On Monday, June 13th, the 10th U.S. Circuit Court of Appeals sided with Boeing and its subcontractor in a whistleblower lawsuit involving claims of defrauding the government.
Three ex-workers of Boeing claimed that the company had built and sold aircraft with faulty parts that could pose a severe risk of malfunction. One of the whistleblowers, Jeannine Prewitt, reported that many parts that were used to make the Boeing 737 Next Generation did not fit into place properly and had to be hammered into place or otherwise modified in order to fit. The whistleblowers also claimed that several aircraft manufactured between 1994 and 2002 do not meet the Federal Aviation Administration’s (FAA) standard for an “approved” aircraft due to the lack of documentation proving that they were airworthy.
The suit alleged that Boeing was in violation of the U.S. False Claims Act. The Act states that anyone who makes knowingly fraudulent or false claims to a federal government agency or files false documents (along with other violations) is liable to pay the government and others “not less than $5,000 and not more than $10,000” in penalties per claim along with three times the amount of damages suffered to the U.S. government. In the Boeing case this could have amounted to 4.8 billion dollars.
Appeals Court Finds No Evidence
The Appeals Court, however, found no evidence that the company knowingly made false statements or filed false documentation relating to the Boeing 737 NGs in question. Prewitt argued that Boeing was aware of the faulty parts through the memos and audits that were made to Boeing’s parts manufacturer Ducommun Inc.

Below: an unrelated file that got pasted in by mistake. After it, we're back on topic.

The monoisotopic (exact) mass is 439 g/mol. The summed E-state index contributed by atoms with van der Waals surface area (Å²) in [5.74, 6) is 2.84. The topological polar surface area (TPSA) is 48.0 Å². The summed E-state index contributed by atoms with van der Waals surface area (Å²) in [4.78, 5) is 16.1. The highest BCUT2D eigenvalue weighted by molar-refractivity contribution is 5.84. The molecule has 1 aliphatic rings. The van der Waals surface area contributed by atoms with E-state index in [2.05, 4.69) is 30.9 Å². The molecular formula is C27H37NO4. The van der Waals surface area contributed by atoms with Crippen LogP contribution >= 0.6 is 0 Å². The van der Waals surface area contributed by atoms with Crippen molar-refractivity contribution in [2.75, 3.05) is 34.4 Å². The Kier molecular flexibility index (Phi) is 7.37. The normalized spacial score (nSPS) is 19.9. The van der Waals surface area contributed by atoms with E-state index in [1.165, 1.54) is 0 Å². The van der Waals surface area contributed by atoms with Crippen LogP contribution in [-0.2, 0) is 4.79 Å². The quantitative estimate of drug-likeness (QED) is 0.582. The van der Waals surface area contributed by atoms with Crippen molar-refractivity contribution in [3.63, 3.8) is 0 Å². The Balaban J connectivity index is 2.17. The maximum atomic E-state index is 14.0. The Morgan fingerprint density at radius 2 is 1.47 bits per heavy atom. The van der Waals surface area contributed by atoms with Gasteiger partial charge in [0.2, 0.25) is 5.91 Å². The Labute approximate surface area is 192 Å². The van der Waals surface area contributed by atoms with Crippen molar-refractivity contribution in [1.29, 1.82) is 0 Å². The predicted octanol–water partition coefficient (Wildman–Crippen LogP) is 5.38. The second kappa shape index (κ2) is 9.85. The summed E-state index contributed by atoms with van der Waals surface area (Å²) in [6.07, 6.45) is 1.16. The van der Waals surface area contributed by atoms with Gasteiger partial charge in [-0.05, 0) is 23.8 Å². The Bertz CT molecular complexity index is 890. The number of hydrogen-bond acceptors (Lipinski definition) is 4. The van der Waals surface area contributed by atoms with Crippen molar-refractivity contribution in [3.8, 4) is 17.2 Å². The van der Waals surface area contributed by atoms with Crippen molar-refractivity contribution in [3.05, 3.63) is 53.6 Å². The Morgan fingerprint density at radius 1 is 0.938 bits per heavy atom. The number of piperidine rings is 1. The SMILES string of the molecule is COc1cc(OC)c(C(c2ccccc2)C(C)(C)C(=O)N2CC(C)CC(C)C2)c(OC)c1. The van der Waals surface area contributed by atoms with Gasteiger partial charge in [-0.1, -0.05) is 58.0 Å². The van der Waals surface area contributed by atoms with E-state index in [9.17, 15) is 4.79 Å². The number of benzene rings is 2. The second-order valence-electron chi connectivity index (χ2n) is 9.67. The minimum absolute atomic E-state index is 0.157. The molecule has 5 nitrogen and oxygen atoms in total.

Federal authorities in 2002, including the FAA and the Pentagon, conducted an investigation and found that no military or civilian pilots had reported any problems when operating their Boeing jets nor found any Boeing aircraft in operation that contained faulty parts. Although, The Washington Post allegedly found that the FAA did not thoroughly look into all of the parts about which the whistleblowers had raised concerns, and only examined a few of the 200 parts that were alleged to be faulty.
Interestingly, this is not the only scrutiny that Boeing has come under in recent times. As the Boeing 787 Dreamliner has also been under close inspection by the FAA for its crash worthiness and lack of protection from lightning. The whistleblower in this case claimed that the fuselage used in a Boeing 787 DL did not adequately protect the plane from a lightning strike. The whistleblower also claimed that the executives of Boeing allegedly signed off on forged documents in order to hide the defect.
The whistleblower, who has requested anonymity said “Experts, managers and engineers who sign off the fraudulent documents simply lost their ingenuity, credibility, and integrity in its entirety.”